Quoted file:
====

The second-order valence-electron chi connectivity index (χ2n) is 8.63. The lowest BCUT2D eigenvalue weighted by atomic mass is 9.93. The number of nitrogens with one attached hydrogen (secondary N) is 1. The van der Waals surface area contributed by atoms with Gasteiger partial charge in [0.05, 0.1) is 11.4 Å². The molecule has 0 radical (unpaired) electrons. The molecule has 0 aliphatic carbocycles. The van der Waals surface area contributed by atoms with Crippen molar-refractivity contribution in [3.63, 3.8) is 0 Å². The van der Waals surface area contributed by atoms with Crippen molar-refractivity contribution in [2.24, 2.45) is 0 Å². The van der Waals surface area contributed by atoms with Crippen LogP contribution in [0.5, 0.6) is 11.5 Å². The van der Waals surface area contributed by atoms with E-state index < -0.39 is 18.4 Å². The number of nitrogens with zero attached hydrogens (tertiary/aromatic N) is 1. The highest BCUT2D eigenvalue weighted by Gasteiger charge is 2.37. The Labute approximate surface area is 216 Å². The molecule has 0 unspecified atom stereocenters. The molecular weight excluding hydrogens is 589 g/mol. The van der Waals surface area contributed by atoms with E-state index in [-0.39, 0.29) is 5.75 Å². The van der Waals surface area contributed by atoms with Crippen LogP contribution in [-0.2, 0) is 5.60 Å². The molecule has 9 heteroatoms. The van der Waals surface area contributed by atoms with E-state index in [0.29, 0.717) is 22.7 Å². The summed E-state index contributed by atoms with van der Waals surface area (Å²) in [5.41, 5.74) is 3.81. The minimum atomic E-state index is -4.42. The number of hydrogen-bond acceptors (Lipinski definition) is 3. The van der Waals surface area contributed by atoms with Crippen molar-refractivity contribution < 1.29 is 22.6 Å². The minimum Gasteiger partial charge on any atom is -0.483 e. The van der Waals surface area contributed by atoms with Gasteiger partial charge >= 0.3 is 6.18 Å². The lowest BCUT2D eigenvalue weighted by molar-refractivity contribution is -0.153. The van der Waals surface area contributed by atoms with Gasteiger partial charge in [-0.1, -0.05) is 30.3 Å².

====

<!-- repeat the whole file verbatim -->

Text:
The second-order valence-electron chi connectivity index (χ2n) is 8.63. The lowest BCUT2D eigenvalue weighted by atomic mass is 9.93. The number of nitrogens with one attached hydrogen (secondary N) is 1. The van der Waals surface area contributed by atoms with Gasteiger partial charge in [0.05, 0.1) is 11.4 Å². The molecule has 0 radical (unpaired) electrons. The molecule has 0 aliphatic carbocycles. The van der Waals surface area contributed by atoms with Crippen molar-refractivity contribution in [3.63, 3.8) is 0 Å². The van der Waals surface area contributed by atoms with Crippen molar-refractivity contribution in [2.24, 2.45) is 0 Å². The van der Waals surface area contributed by atoms with Crippen LogP contribution in [0.5, 0.6) is 11.5 Å². The van der Waals surface area contributed by atoms with E-state index < -0.39 is 18.4 Å². The number of nitrogens with zero attached hydrogens (tertiary/aromatic N) is 1. The highest BCUT2D eigenvalue weighted by Gasteiger charge is 2.37. The Labute approximate surface area is 216 Å². The molecule has 0 unspecified atom stereocenters. The molecular weight excluding hydrogens is 589 g/mol. The van der Waals surface area contributed by atoms with E-state index in [-0.39, 0.29) is 5.75 Å². The van der Waals surface area contributed by atoms with Crippen LogP contribution in [-0.2, 0) is 5.60 Å². The molecule has 9 heteroatoms. The van der Waals surface area contributed by atoms with E-state index in [0.29, 0.717) is 22.7 Å². The summed E-state index contributed by atoms with van der Waals surface area (Å²) in [5.41, 5.74) is 3.81. The minimum atomic E-state index is -4.42. The number of hydrogen-bond acceptors (Lipinski definition) is 3. The van der Waals surface area contributed by atoms with Crippen molar-refractivity contribution < 1.29 is 22.6 Å². The minimum Gasteiger partial charge on any atom is -0.483 e. The van der Waals surface area contributed by atoms with Gasteiger partial charge >= 0.3 is 6.18 Å². The lowest BCUT2D eigenvalue weighted by molar-refractivity contribution is -0.153. The van der Waals surface area contributed by atoms with Gasteiger partial charge in [-0.1, -0.05) is 30.3 Å².